Remove the evaluation of secrets from Terraform's scope; just pass them through. Update the secret every time unless the user configures the lifecycle rules to ignore changes on that value. In the long term, perhaps a method for hinting to Terraform that the value should be updated could be passed in from the outside.

Wouldnt that mean you need access to the secret every time anyway?

Ensure that secrets are hashed prior to any persistence or outputs other than resource configuration. If it's truly necessary for Terraform to know whether a value has changed, it's just as simple to compare two hashes as it is to compare the value of two secrets.

  • How does this work if I add a new resource afterwards that uses that secret? Terraform needs to know how to "unhash" it so it can send it to the resource.
  • To apply/plan you needs to retrieve the secrets on the runner, so if its local, you need access to the secret anyway.

On another note, the question of local or remote runs continues to be brought up. Aside from auditability, I don't see how it matters from a security perspective.

It matters because the users no longer have direct access to the secrets, and it keeps being brought up because people keep comparing local Terraform runs to remote CloudFormation runs, which is not comparable.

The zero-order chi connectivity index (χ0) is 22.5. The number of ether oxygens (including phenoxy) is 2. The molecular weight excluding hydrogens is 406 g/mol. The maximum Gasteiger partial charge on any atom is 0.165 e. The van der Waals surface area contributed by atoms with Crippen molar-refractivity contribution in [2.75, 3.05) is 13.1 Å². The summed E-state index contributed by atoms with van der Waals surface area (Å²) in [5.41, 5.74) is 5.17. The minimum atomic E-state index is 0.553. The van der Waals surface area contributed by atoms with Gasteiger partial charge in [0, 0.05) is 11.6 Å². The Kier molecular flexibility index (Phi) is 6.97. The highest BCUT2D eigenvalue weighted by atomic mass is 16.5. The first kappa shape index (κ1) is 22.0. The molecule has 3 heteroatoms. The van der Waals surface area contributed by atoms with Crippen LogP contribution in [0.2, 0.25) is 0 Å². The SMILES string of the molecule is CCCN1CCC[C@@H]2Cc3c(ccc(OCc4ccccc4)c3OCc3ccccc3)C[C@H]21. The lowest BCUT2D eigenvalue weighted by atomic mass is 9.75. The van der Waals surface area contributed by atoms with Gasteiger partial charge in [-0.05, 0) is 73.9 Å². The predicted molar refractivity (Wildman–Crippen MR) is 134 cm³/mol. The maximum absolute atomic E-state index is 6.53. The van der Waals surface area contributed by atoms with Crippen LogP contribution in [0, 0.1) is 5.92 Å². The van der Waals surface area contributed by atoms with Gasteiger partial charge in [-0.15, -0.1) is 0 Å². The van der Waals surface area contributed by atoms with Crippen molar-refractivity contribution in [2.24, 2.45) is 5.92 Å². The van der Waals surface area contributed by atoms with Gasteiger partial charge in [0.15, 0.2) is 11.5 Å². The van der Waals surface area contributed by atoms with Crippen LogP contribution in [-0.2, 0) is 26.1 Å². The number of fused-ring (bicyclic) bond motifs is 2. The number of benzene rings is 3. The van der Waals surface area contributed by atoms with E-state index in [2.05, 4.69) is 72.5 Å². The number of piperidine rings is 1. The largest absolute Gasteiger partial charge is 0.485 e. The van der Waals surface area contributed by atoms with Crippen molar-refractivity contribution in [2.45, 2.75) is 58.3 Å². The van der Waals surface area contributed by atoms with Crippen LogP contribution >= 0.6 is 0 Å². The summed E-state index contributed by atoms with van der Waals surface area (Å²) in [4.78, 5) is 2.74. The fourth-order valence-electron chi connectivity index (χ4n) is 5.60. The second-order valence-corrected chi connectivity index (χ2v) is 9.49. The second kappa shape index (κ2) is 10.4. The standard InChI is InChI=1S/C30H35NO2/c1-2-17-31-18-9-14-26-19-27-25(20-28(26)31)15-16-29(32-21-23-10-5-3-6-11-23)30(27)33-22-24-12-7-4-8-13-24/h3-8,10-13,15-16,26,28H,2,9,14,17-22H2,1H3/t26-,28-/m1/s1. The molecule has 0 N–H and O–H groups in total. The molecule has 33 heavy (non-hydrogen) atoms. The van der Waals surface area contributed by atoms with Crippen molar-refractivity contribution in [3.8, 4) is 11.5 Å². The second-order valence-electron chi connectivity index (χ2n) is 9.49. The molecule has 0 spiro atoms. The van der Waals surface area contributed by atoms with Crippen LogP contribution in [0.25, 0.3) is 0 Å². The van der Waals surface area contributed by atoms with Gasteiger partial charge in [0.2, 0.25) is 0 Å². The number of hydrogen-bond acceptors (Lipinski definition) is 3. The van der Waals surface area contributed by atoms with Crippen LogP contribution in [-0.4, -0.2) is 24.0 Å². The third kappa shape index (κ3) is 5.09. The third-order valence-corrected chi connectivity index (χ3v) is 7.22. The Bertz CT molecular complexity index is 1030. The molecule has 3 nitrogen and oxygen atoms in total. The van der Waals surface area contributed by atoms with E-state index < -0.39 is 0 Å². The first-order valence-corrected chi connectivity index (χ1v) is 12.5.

Think about the time scale and who has access: under the S3 method, anyone who ever gets access to that bucket or any system where Terraform has been used has a copy of all of the credentials.

This is absolutely accurate.

I do no think it is, systems that ran Terraform do not store a local copy of your state when using remote state. It just keeps this for example.

{
    "version": 3,
    "serial": 1,
    "lineage": "UUID",
    "backend": {
        "type": "s3",
        "config": {
            "bucket": "BUCKET",
            "key": "KEY",
            "region": "REGION"
        },
        "hash": HASH
    },
    "modules": [
        {
            "path": [
                "root"
            ],
            "outputs": {},
            "resources": {},
            "depends_on": []
        }
    ]
}

The "modules", etc, section remains empty.

You can also limit access fairly simply, by using different KMS keys or buckets, who access which states like you would do for secrets. The only problem here would be if you are using remote state to populate input to other terraform things. Which I think would be solved by my previous example (which could indeed be made simpler with a native resource to bundle that logic across providers)

Running in an automated system does not make you more secure. At best, it makes things repeatable (the original goal of CI/CD) and more visible, so that exploits are, hopefully, seen and tracked. At worst, it gives you a false sense of security leading to unintended data exfiltration.

I disagree, it depends quite a lot on the implementation, its not about an automation system or not, it is about restricting the systems that have access to the secrets and how they can access those secrets, otherwise your blank statement would apply to all your systems that have access to secure content, like your systems using said secrets.